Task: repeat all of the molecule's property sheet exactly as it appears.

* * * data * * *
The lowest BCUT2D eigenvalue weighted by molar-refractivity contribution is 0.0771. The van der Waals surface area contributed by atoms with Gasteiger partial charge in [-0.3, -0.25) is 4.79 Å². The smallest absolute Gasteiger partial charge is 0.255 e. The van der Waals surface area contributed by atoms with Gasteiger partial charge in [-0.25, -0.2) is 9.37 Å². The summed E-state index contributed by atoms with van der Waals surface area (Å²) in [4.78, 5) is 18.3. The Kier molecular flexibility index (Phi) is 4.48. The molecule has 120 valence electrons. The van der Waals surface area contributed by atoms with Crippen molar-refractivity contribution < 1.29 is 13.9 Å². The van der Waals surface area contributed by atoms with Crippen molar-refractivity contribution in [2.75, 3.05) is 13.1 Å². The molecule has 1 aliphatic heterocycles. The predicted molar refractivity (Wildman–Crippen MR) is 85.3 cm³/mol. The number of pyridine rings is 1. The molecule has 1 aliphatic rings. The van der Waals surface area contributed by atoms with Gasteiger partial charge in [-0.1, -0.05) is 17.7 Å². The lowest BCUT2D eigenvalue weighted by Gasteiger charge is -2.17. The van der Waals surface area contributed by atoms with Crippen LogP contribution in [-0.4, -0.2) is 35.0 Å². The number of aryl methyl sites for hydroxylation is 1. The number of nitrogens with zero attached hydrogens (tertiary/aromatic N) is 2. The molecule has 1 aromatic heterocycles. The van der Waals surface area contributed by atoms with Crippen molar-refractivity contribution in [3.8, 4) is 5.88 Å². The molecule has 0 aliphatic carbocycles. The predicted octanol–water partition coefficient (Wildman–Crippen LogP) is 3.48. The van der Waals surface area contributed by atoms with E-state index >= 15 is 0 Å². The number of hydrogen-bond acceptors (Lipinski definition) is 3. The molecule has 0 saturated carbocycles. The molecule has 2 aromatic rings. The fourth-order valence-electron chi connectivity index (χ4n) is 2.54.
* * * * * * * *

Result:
The lowest BCUT2D eigenvalue weighted by molar-refractivity contribution is 0.0771. The van der Waals surface area contributed by atoms with Gasteiger partial charge in [-0.3, -0.25) is 4.79 Å². The smallest absolute Gasteiger partial charge is 0.255 e. The van der Waals surface area contributed by atoms with Gasteiger partial charge in [-0.25, -0.2) is 9.37 Å². The summed E-state index contributed by atoms with van der Waals surface area (Å²) in [4.78, 5) is 18.3. The Kier molecular flexibility index (Phi) is 4.48. The molecule has 120 valence electrons. The van der Waals surface area contributed by atoms with Crippen molar-refractivity contribution < 1.29 is 13.9 Å². The van der Waals surface area contributed by atoms with Crippen molar-refractivity contribution in [2.75, 3.05) is 13.1 Å². The molecule has 1 aliphatic heterocycles. The predicted molar refractivity (Wildman–Crippen MR) is 85.3 cm³/mol. The number of pyridine rings is 1. The molecule has 1 aliphatic rings. The van der Waals surface area contributed by atoms with Gasteiger partial charge in [-0.1, -0.05) is 17.7 Å². The lowest BCUT2D eigenvalue weighted by Gasteiger charge is -2.17. The van der Waals surface area contributed by atoms with Crippen LogP contribution in [-0.4, -0.2) is 35.0 Å². The number of aryl methyl sites for hydroxylation is 1. The number of nitrogens with zero attached hydrogens (tertiary/aromatic N) is 2. The molecule has 1 aromatic heterocycles. The van der Waals surface area contributed by atoms with Crippen molar-refractivity contribution in [3.8, 4) is 5.88 Å². The molecule has 0 aliphatic carbocycles. The predicted octanol–water partition coefficient (Wildman–Crippen LogP) is 3.48. The van der Waals surface area contributed by atoms with E-state index >= 15 is 0 Å². The number of hydrogen-bond acceptors (Lipinski definition) is 3. The molecule has 0 saturated carbocycles. The molecule has 2 aromatic rings. The fourth-order valence-electron chi connectivity index (χ4n) is 2.54.